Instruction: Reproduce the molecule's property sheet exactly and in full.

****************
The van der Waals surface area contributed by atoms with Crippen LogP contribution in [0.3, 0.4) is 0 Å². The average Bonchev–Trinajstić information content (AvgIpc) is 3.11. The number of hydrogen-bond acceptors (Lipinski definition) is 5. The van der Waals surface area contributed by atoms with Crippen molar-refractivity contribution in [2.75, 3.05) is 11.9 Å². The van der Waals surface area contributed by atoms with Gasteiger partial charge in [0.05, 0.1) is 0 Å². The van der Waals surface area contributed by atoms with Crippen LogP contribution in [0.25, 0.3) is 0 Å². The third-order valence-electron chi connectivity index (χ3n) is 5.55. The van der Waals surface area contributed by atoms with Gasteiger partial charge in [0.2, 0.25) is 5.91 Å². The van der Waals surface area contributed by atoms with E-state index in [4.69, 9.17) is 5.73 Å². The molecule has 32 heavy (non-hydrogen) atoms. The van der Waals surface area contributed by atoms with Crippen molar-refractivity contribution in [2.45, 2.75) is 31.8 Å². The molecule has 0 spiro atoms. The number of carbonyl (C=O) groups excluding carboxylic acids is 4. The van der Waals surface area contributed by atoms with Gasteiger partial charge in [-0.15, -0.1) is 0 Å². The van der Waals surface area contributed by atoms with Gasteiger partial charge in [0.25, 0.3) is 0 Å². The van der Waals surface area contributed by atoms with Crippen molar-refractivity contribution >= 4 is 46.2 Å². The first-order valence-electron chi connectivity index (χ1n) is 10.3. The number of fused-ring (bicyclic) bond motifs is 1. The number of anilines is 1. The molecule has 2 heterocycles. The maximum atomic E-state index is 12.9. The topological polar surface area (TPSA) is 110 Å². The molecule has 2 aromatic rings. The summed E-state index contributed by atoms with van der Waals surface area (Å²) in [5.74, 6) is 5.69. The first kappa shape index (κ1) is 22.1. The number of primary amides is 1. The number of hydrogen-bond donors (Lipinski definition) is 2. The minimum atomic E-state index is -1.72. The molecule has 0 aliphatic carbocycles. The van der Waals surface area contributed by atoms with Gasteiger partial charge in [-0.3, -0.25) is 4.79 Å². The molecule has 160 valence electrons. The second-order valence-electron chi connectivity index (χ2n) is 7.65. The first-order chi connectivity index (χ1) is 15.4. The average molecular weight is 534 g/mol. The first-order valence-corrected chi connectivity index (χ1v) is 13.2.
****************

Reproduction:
The van der Waals surface area contributed by atoms with Crippen LogP contribution in [0.3, 0.4) is 0 Å². The average Bonchev–Trinajstić information content (AvgIpc) is 3.11. The number of hydrogen-bond acceptors (Lipinski definition) is 5. The van der Waals surface area contributed by atoms with Crippen molar-refractivity contribution in [2.75, 3.05) is 11.9 Å². The van der Waals surface area contributed by atoms with Gasteiger partial charge in [0.05, 0.1) is 0 Å². The van der Waals surface area contributed by atoms with Crippen LogP contribution in [0.25, 0.3) is 0 Å². The third-order valence-electron chi connectivity index (χ3n) is 5.55. The van der Waals surface area contributed by atoms with Gasteiger partial charge in [0.2, 0.25) is 5.91 Å². The van der Waals surface area contributed by atoms with E-state index in [4.69, 9.17) is 5.73 Å². The molecule has 32 heavy (non-hydrogen) atoms. The van der Waals surface area contributed by atoms with Crippen molar-refractivity contribution in [2.45, 2.75) is 31.8 Å². The molecule has 0 spiro atoms. The number of carbonyl (C=O) groups excluding carboxylic acids is 4. The van der Waals surface area contributed by atoms with Gasteiger partial charge in [-0.15, -0.1) is 0 Å². The van der Waals surface area contributed by atoms with Gasteiger partial charge in [0.25, 0.3) is 0 Å². The van der Waals surface area contributed by atoms with Crippen molar-refractivity contribution >= 4 is 46.2 Å². The first-order valence-electron chi connectivity index (χ1n) is 10.3. The number of fused-ring (bicyclic) bond motifs is 1. The number of anilines is 1. The molecule has 2 heterocycles. The maximum atomic E-state index is 12.9. The topological polar surface area (TPSA) is 110 Å². The molecule has 2 aromatic rings. The summed E-state index contributed by atoms with van der Waals surface area (Å²) in [5.74, 6) is 5.69. The first kappa shape index (κ1) is 22.1. The number of primary amides is 1. The number of hydrogen-bond donors (Lipinski definition) is 2. The minimum atomic E-state index is -1.72. The molecule has 0 aliphatic carbocycles. The van der Waals surface area contributed by atoms with Gasteiger partial charge in [-0.3, -0.25) is 4.79 Å². The molecule has 160 valence electrons. The second-order valence-electron chi connectivity index (χ2n) is 7.65. The first-order chi connectivity index (χ1) is 15.4. The average molecular weight is 534 g/mol. The first-order valence-corrected chi connectivity index (χ1v) is 13.2.